our household has been greatly improved both by the CSA share and by the addition of our curbside recycling pail (thanks, oakland). and this week i'm excited to share my one step further in the direction of reducing waste and serving up deliciousness in the form of homemade vegetable stock.
i notice that with each meal i prepare there is a fair amount of vegetable matter that goes to waste - those stems and trimmings that are edible but i'm just not going to put in the effort to make them taste good. so i started a tupperware container in my fridge to keep the trimmings in until i have enough to make soup stock. i wasn't sure if they would accumulate fast enough to make soup, so i labeled the container "veggie stock or compost" - i'm a labeling maniac - and figured nothing lost if they started getting soggy before i had enough to make a decent pot of stock. i was surprized at how quickly that container filled up, and today i took advantage of the chill in the air to warm up and aromafy the house with some simmering stock.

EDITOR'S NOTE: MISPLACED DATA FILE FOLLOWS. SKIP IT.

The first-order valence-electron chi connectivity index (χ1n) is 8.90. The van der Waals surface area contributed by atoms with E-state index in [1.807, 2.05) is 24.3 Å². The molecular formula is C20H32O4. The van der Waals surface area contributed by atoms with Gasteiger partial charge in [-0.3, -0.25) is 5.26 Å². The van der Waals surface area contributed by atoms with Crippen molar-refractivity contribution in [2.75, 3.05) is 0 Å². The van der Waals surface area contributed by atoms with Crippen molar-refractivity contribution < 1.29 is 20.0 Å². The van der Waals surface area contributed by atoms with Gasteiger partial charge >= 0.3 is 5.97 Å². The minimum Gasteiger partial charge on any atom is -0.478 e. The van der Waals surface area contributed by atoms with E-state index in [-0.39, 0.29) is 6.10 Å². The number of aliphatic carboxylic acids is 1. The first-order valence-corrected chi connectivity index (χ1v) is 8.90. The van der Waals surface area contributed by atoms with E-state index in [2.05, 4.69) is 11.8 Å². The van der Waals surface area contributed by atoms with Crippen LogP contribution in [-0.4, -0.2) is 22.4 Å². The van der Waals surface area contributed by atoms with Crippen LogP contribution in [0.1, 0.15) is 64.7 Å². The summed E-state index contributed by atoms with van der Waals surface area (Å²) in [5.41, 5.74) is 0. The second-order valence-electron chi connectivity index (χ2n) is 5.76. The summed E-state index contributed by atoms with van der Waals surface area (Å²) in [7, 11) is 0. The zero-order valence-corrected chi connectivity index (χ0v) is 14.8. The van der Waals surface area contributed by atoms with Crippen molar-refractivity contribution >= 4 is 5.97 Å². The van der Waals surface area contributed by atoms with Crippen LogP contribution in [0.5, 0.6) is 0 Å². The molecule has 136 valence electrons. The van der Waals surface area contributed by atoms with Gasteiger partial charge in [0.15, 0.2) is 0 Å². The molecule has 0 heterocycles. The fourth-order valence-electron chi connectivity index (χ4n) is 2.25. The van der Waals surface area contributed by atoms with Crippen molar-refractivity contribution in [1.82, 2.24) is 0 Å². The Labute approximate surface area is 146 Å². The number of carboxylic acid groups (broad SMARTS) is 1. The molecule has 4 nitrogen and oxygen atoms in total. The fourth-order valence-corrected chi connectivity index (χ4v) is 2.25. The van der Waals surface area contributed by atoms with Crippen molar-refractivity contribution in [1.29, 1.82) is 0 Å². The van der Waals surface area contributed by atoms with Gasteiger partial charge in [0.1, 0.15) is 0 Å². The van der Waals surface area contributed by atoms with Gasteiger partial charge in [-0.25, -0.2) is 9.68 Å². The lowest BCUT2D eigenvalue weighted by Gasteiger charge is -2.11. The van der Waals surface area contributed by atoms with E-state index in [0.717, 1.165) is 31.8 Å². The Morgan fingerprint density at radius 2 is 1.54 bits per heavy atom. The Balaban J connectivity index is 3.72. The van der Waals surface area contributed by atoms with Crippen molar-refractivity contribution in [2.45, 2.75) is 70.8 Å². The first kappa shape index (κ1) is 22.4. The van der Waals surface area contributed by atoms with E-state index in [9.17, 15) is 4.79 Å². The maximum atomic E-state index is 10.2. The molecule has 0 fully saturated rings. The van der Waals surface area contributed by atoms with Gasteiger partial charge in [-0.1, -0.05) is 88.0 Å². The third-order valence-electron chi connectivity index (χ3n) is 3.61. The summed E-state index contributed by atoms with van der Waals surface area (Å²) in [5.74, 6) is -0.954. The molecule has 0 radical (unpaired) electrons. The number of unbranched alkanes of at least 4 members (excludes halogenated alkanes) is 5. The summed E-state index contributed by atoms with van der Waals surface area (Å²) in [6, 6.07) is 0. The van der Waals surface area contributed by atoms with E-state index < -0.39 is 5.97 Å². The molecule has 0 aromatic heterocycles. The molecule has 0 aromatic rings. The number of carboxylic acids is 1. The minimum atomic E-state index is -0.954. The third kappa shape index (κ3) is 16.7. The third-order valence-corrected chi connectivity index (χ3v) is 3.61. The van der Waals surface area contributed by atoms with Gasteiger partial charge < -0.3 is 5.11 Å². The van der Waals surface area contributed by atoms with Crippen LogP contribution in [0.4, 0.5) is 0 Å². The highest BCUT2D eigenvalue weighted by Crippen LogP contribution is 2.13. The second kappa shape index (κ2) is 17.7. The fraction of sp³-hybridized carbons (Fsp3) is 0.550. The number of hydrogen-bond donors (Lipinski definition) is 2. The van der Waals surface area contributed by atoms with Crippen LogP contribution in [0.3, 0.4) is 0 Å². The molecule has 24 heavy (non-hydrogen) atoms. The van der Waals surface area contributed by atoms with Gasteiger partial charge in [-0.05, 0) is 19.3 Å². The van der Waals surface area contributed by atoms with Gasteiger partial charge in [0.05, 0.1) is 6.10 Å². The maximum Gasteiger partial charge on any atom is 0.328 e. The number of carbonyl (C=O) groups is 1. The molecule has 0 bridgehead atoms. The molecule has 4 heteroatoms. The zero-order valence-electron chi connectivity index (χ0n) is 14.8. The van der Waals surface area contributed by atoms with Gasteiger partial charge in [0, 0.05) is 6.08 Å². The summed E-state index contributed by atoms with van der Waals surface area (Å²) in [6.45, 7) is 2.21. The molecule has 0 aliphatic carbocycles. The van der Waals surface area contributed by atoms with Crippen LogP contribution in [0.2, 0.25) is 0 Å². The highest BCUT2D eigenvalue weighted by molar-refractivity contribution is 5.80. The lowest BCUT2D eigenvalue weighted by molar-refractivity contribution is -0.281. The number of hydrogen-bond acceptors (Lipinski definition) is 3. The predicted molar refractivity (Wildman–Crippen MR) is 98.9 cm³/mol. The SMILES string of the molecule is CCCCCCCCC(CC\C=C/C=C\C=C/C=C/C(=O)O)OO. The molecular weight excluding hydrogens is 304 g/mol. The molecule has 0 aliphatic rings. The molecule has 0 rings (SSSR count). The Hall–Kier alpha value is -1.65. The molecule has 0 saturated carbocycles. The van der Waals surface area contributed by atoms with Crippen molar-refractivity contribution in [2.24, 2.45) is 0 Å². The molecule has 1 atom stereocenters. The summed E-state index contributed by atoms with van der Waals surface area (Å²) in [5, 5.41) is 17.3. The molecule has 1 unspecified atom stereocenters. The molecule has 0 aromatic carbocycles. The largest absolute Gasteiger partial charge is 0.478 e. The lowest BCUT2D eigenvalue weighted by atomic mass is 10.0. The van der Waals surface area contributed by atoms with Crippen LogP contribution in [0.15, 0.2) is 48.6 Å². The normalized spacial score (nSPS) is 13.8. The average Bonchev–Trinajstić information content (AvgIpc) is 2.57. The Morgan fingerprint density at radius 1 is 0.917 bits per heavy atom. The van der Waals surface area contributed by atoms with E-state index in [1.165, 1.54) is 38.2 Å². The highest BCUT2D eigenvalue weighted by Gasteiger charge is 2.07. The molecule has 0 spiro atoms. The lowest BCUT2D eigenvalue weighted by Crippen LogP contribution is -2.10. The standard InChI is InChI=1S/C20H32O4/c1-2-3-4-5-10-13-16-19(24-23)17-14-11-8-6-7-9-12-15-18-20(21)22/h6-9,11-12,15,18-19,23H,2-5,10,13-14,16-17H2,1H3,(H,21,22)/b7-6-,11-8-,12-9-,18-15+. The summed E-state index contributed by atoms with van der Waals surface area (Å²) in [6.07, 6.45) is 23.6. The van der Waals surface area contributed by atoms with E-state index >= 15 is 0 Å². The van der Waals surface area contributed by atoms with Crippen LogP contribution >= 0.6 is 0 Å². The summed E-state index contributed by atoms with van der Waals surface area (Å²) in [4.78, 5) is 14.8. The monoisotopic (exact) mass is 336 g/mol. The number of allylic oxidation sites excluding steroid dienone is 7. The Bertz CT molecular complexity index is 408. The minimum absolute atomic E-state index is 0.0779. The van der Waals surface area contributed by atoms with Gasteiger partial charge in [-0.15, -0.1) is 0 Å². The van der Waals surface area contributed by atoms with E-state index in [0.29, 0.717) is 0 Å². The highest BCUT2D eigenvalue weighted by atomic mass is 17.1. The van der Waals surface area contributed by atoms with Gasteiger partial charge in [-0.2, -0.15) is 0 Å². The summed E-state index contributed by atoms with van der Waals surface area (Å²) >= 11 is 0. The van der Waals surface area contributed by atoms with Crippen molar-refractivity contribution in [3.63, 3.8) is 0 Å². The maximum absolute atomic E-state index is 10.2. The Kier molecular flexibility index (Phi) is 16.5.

over the course of this week i had accumulated: some beet stems (i ate the beets and the greens, but the stems were a little tough), red chard stems, broccoli stems, and cilantro stems, to which i added two small onions, about 6 whole cloves of garlic, some black peppercorns, two carrots (terra firma makes some darn good carrots), and a sprinkle of salt, thyme, and chili powder.
i left all those things simmering in a big pot of water for a couple of hours, and then turned off the heat and went for a walk. when i came back from my walk i was famished and stood over the pot slurping tastes of the stock - which was so good i decided to pour myself a bowl - of just veggie broth! and i thought it was so tasty because i was so hungry, but even after i ate my lunch and was belly full, i went back for more - this stuff is great!